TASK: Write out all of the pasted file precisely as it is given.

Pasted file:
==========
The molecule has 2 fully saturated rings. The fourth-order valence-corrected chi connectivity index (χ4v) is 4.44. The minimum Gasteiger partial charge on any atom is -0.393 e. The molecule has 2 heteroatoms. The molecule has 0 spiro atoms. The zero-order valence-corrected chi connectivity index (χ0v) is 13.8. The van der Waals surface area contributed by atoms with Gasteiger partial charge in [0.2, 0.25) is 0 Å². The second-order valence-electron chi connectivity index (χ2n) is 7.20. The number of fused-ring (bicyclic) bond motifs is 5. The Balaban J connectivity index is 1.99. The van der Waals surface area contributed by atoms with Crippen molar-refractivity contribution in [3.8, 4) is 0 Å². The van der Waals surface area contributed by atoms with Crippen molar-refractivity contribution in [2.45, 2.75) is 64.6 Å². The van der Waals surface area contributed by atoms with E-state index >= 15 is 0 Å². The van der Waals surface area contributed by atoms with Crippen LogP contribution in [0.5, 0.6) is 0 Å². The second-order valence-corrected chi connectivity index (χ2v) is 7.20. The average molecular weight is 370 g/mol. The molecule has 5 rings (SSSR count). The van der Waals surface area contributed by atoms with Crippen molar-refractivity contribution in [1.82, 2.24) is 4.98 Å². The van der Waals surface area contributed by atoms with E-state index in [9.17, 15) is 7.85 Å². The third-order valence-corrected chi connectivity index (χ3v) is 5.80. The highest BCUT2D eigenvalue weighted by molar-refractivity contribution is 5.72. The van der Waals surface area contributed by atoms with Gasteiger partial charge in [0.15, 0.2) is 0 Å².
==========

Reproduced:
The molecule has 2 fully saturated rings. The fourth-order valence-corrected chi connectivity index (χ4v) is 4.44. The minimum Gasteiger partial charge on any atom is -0.393 e. The molecule has 2 heteroatoms. The molecule has 0 spiro atoms. The zero-order valence-corrected chi connectivity index (χ0v) is 13.8. The van der Waals surface area contributed by atoms with Gasteiger partial charge in [0.2, 0.25) is 0 Å². The second-order valence-electron chi connectivity index (χ2n) is 7.20. The number of fused-ring (bicyclic) bond motifs is 5. The Balaban J connectivity index is 1.99. The van der Waals surface area contributed by atoms with Crippen molar-refractivity contribution in [3.8, 4) is 0 Å². The van der Waals surface area contributed by atoms with Crippen molar-refractivity contribution in [2.45, 2.75) is 64.6 Å². The van der Waals surface area contributed by atoms with E-state index >= 15 is 0 Å². The van der Waals surface area contributed by atoms with Crippen LogP contribution in [0.5, 0.6) is 0 Å². The second-order valence-corrected chi connectivity index (χ2v) is 7.20. The average molecular weight is 370 g/mol. The molecule has 5 rings (SSSR count). The van der Waals surface area contributed by atoms with Crippen molar-refractivity contribution in [1.82, 2.24) is 4.98 Å². The van der Waals surface area contributed by atoms with E-state index in [9.17, 15) is 7.85 Å². The third-order valence-corrected chi connectivity index (χ3v) is 5.80. The highest BCUT2D eigenvalue weighted by molar-refractivity contribution is 5.72. The van der Waals surface area contributed by atoms with Gasteiger partial charge in [0.15, 0.2) is 0 Å².